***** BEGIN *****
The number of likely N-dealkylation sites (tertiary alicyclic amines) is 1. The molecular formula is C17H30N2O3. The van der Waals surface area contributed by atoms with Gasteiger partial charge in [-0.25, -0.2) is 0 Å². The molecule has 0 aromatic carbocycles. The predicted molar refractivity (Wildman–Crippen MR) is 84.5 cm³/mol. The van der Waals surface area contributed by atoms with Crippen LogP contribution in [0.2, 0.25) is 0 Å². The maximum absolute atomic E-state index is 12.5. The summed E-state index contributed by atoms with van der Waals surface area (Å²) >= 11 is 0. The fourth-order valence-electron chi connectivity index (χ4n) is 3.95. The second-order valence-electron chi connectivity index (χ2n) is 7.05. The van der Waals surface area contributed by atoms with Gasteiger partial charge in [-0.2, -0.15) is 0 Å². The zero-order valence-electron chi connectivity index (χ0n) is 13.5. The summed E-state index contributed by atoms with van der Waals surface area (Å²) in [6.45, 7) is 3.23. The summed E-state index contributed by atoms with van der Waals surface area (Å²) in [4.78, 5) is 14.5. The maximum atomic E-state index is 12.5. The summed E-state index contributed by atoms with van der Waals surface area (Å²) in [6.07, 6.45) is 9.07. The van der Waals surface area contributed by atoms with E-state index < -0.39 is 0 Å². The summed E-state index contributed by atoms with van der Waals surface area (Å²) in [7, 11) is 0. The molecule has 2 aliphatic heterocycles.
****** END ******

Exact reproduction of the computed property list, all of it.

The number of likely N-dealkylation sites (tertiary alicyclic amines) is 1. The molecular formula is C17H30N2O3. The van der Waals surface area contributed by atoms with Gasteiger partial charge in [-0.25, -0.2) is 0 Å². The molecule has 0 aromatic carbocycles. The predicted molar refractivity (Wildman–Crippen MR) is 84.5 cm³/mol. The van der Waals surface area contributed by atoms with Crippen LogP contribution in [0.2, 0.25) is 0 Å². The maximum absolute atomic E-state index is 12.5. The summed E-state index contributed by atoms with van der Waals surface area (Å²) >= 11 is 0. The fourth-order valence-electron chi connectivity index (χ4n) is 3.95. The second-order valence-electron chi connectivity index (χ2n) is 7.05. The van der Waals surface area contributed by atoms with Gasteiger partial charge in [-0.2, -0.15) is 0 Å². The zero-order valence-electron chi connectivity index (χ0n) is 13.5. The summed E-state index contributed by atoms with van der Waals surface area (Å²) in [6.45, 7) is 3.23. The summed E-state index contributed by atoms with van der Waals surface area (Å²) in [4.78, 5) is 14.5. The maximum atomic E-state index is 12.5. The summed E-state index contributed by atoms with van der Waals surface area (Å²) in [6.07, 6.45) is 9.07. The van der Waals surface area contributed by atoms with E-state index < -0.39 is 0 Å². The summed E-state index contributed by atoms with van der Waals surface area (Å²) in [7, 11) is 0. The molecule has 2 aliphatic heterocycles.